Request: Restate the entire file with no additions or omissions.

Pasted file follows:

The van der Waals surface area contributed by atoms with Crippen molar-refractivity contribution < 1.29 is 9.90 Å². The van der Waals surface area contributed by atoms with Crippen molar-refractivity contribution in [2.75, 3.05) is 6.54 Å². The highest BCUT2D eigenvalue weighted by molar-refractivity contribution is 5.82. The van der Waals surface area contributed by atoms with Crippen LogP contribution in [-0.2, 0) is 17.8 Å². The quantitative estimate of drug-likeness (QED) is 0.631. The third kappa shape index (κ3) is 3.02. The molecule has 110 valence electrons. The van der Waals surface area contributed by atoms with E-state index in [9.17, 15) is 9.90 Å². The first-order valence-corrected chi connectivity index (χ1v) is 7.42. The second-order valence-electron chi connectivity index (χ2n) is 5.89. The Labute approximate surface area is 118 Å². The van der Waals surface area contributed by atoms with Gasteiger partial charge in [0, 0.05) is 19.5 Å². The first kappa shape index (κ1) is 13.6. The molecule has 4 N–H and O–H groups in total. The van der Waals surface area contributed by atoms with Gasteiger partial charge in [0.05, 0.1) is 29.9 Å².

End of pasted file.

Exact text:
The van der Waals surface area contributed by atoms with Crippen molar-refractivity contribution < 1.29 is 9.90 Å². The van der Waals surface area contributed by atoms with Crippen molar-refractivity contribution in [2.75, 3.05) is 6.54 Å². The highest BCUT2D eigenvalue weighted by molar-refractivity contribution is 5.82. The van der Waals surface area contributed by atoms with Crippen LogP contribution in [-0.2, 0) is 17.8 Å². The quantitative estimate of drug-likeness (QED) is 0.631. The third kappa shape index (κ3) is 3.02. The molecule has 110 valence electrons. The van der Waals surface area contributed by atoms with E-state index in [9.17, 15) is 9.90 Å². The first-order valence-corrected chi connectivity index (χ1v) is 7.42. The second-order valence-electron chi connectivity index (χ2n) is 5.89. The Labute approximate surface area is 118 Å². The van der Waals surface area contributed by atoms with Gasteiger partial charge in [0, 0.05) is 19.5 Å². The first kappa shape index (κ1) is 13.6. The molecule has 4 N–H and O–H groups in total. The van der Waals surface area contributed by atoms with Gasteiger partial charge in [0.05, 0.1) is 29.9 Å².